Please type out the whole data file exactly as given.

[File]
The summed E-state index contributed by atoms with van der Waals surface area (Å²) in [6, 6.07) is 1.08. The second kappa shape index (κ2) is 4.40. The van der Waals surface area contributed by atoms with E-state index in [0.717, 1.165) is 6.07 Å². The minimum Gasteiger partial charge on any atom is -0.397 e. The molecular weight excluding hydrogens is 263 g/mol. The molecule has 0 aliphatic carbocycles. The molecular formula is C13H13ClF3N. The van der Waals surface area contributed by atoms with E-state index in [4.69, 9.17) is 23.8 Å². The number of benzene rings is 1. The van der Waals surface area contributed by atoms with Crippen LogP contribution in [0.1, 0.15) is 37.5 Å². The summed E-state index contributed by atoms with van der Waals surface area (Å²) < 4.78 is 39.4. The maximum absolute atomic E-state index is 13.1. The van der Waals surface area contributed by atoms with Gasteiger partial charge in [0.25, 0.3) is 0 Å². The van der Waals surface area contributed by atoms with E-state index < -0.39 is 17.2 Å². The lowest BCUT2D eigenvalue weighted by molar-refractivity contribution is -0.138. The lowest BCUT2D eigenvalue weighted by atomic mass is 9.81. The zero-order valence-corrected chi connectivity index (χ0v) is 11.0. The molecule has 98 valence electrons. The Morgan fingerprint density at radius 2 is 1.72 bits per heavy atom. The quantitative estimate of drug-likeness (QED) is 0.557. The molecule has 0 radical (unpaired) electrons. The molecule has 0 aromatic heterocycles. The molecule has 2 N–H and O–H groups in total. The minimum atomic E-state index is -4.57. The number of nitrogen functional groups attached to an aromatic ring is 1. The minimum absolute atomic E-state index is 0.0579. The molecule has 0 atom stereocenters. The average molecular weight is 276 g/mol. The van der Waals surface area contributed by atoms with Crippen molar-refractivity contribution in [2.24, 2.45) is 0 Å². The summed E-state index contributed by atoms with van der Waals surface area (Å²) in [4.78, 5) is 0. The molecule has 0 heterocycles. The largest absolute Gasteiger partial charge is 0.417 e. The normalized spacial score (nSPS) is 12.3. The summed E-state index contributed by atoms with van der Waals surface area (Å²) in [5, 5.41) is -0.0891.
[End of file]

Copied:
The summed E-state index contributed by atoms with van der Waals surface area (Å²) in [6, 6.07) is 1.08. The second kappa shape index (κ2) is 4.40. The van der Waals surface area contributed by atoms with E-state index in [0.717, 1.165) is 6.07 Å². The minimum Gasteiger partial charge on any atom is -0.397 e. The molecular weight excluding hydrogens is 263 g/mol. The molecule has 0 aliphatic carbocycles. The molecular formula is C13H13ClF3N. The van der Waals surface area contributed by atoms with E-state index in [4.69, 9.17) is 23.8 Å². The number of benzene rings is 1. The van der Waals surface area contributed by atoms with Crippen LogP contribution in [0.1, 0.15) is 37.5 Å². The summed E-state index contributed by atoms with van der Waals surface area (Å²) < 4.78 is 39.4. The maximum absolute atomic E-state index is 13.1. The van der Waals surface area contributed by atoms with Gasteiger partial charge in [0.25, 0.3) is 0 Å². The van der Waals surface area contributed by atoms with E-state index < -0.39 is 17.2 Å². The lowest BCUT2D eigenvalue weighted by molar-refractivity contribution is -0.138. The lowest BCUT2D eigenvalue weighted by atomic mass is 9.81. The zero-order valence-corrected chi connectivity index (χ0v) is 11.0. The molecule has 98 valence electrons. The Morgan fingerprint density at radius 2 is 1.72 bits per heavy atom. The quantitative estimate of drug-likeness (QED) is 0.557. The molecule has 0 radical (unpaired) electrons. The molecule has 0 aromatic heterocycles. The molecule has 2 N–H and O–H groups in total. The minimum atomic E-state index is -4.57. The number of nitrogen functional groups attached to an aromatic ring is 1. The minimum absolute atomic E-state index is 0.0579. The molecule has 0 atom stereocenters. The average molecular weight is 276 g/mol. The van der Waals surface area contributed by atoms with Crippen molar-refractivity contribution in [2.24, 2.45) is 0 Å². The summed E-state index contributed by atoms with van der Waals surface area (Å²) in [4.78, 5) is 0. The molecule has 0 heterocycles. The largest absolute Gasteiger partial charge is 0.417 e. The normalized spacial score (nSPS) is 12.3. The summed E-state index contributed by atoms with van der Waals surface area (Å²) in [5, 5.41) is -0.0891.